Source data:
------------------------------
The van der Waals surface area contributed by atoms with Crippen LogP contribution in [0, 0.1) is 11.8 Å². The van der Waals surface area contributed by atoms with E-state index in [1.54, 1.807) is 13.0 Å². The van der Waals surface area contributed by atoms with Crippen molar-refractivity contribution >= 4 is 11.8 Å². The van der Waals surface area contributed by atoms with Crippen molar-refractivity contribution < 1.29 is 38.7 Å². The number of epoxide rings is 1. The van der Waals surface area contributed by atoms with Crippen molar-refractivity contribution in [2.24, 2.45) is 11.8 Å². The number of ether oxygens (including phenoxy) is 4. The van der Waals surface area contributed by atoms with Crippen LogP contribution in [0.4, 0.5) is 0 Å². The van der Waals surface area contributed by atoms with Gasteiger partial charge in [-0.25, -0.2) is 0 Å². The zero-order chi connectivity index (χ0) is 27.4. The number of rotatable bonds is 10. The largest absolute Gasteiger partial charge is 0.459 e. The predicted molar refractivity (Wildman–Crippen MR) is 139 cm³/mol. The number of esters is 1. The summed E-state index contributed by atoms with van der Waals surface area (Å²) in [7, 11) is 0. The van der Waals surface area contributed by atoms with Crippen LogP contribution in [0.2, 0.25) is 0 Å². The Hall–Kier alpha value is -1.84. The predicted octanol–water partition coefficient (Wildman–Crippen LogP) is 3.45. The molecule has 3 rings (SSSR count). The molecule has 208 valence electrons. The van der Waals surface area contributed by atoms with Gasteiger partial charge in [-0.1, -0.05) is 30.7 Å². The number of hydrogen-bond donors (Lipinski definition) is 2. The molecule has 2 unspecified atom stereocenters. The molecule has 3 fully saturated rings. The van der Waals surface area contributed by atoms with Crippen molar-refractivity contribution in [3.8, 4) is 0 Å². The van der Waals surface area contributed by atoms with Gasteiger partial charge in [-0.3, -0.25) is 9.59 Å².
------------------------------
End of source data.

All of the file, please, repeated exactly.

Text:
The van der Waals surface area contributed by atoms with Crippen LogP contribution in [0, 0.1) is 11.8 Å². The van der Waals surface area contributed by atoms with E-state index in [1.54, 1.807) is 13.0 Å². The van der Waals surface area contributed by atoms with Crippen molar-refractivity contribution >= 4 is 11.8 Å². The van der Waals surface area contributed by atoms with Crippen molar-refractivity contribution < 1.29 is 38.7 Å². The number of epoxide rings is 1. The van der Waals surface area contributed by atoms with Crippen molar-refractivity contribution in [2.24, 2.45) is 11.8 Å². The number of ether oxygens (including phenoxy) is 4. The van der Waals surface area contributed by atoms with Crippen LogP contribution in [0.4, 0.5) is 0 Å². The van der Waals surface area contributed by atoms with Gasteiger partial charge in [-0.25, -0.2) is 0 Å². The zero-order chi connectivity index (χ0) is 27.4. The number of rotatable bonds is 10. The largest absolute Gasteiger partial charge is 0.459 e. The predicted molar refractivity (Wildman–Crippen MR) is 139 cm³/mol. The number of esters is 1. The summed E-state index contributed by atoms with van der Waals surface area (Å²) in [7, 11) is 0. The van der Waals surface area contributed by atoms with Crippen LogP contribution in [0.2, 0.25) is 0 Å². The Hall–Kier alpha value is -1.84. The predicted octanol–water partition coefficient (Wildman–Crippen LogP) is 3.45. The molecule has 3 rings (SSSR count). The molecule has 208 valence electrons. The van der Waals surface area contributed by atoms with Gasteiger partial charge in [-0.1, -0.05) is 30.7 Å². The number of hydrogen-bond donors (Lipinski definition) is 2. The molecule has 2 unspecified atom stereocenters. The molecule has 3 fully saturated rings. The van der Waals surface area contributed by atoms with Crippen molar-refractivity contribution in [3.8, 4) is 0 Å². The van der Waals surface area contributed by atoms with Gasteiger partial charge in [-0.3, -0.25) is 9.59 Å².